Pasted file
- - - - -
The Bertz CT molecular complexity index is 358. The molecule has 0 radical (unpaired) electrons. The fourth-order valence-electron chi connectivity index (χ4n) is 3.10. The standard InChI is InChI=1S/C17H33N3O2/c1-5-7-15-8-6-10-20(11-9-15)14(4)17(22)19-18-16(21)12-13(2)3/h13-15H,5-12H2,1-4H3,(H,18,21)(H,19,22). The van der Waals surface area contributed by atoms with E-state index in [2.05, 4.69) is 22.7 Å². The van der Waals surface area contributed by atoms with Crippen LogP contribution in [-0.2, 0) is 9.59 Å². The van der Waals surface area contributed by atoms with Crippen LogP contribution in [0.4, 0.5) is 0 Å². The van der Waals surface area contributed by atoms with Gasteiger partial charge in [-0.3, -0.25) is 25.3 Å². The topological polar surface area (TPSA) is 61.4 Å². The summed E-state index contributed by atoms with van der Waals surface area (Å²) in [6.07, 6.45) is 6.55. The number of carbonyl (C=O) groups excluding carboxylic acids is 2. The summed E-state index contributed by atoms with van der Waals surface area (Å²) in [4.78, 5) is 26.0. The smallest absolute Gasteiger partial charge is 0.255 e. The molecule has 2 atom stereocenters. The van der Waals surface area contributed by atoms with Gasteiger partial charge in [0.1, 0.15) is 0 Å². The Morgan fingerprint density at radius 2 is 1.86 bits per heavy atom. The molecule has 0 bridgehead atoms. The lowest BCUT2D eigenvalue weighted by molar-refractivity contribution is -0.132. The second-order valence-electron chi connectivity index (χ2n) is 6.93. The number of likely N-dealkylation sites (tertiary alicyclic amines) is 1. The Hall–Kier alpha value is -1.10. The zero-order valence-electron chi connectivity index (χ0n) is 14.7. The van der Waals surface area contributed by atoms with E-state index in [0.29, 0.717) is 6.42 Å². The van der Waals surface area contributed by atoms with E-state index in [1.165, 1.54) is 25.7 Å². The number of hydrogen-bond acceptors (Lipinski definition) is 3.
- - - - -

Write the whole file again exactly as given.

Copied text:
The Bertz CT molecular complexity index is 358. The molecule has 0 radical (unpaired) electrons. The fourth-order valence-electron chi connectivity index (χ4n) is 3.10. The standard InChI is InChI=1S/C17H33N3O2/c1-5-7-15-8-6-10-20(11-9-15)14(4)17(22)19-18-16(21)12-13(2)3/h13-15H,5-12H2,1-4H3,(H,18,21)(H,19,22). The van der Waals surface area contributed by atoms with E-state index in [2.05, 4.69) is 22.7 Å². The van der Waals surface area contributed by atoms with Crippen LogP contribution in [-0.2, 0) is 9.59 Å². The van der Waals surface area contributed by atoms with Crippen LogP contribution in [0.4, 0.5) is 0 Å². The van der Waals surface area contributed by atoms with Gasteiger partial charge in [-0.3, -0.25) is 25.3 Å². The topological polar surface area (TPSA) is 61.4 Å². The summed E-state index contributed by atoms with van der Waals surface area (Å²) in [6.07, 6.45) is 6.55. The number of carbonyl (C=O) groups excluding carboxylic acids is 2. The summed E-state index contributed by atoms with van der Waals surface area (Å²) in [4.78, 5) is 26.0. The smallest absolute Gasteiger partial charge is 0.255 e. The molecule has 2 atom stereocenters. The van der Waals surface area contributed by atoms with Gasteiger partial charge in [0.1, 0.15) is 0 Å². The Morgan fingerprint density at radius 2 is 1.86 bits per heavy atom. The molecule has 0 bridgehead atoms. The lowest BCUT2D eigenvalue weighted by molar-refractivity contribution is -0.132. The second-order valence-electron chi connectivity index (χ2n) is 6.93. The number of likely N-dealkylation sites (tertiary alicyclic amines) is 1. The Hall–Kier alpha value is -1.10. The zero-order valence-electron chi connectivity index (χ0n) is 14.7. The van der Waals surface area contributed by atoms with E-state index in [0.29, 0.717) is 6.42 Å². The van der Waals surface area contributed by atoms with E-state index in [1.165, 1.54) is 25.7 Å². The number of hydrogen-bond acceptors (Lipinski definition) is 3.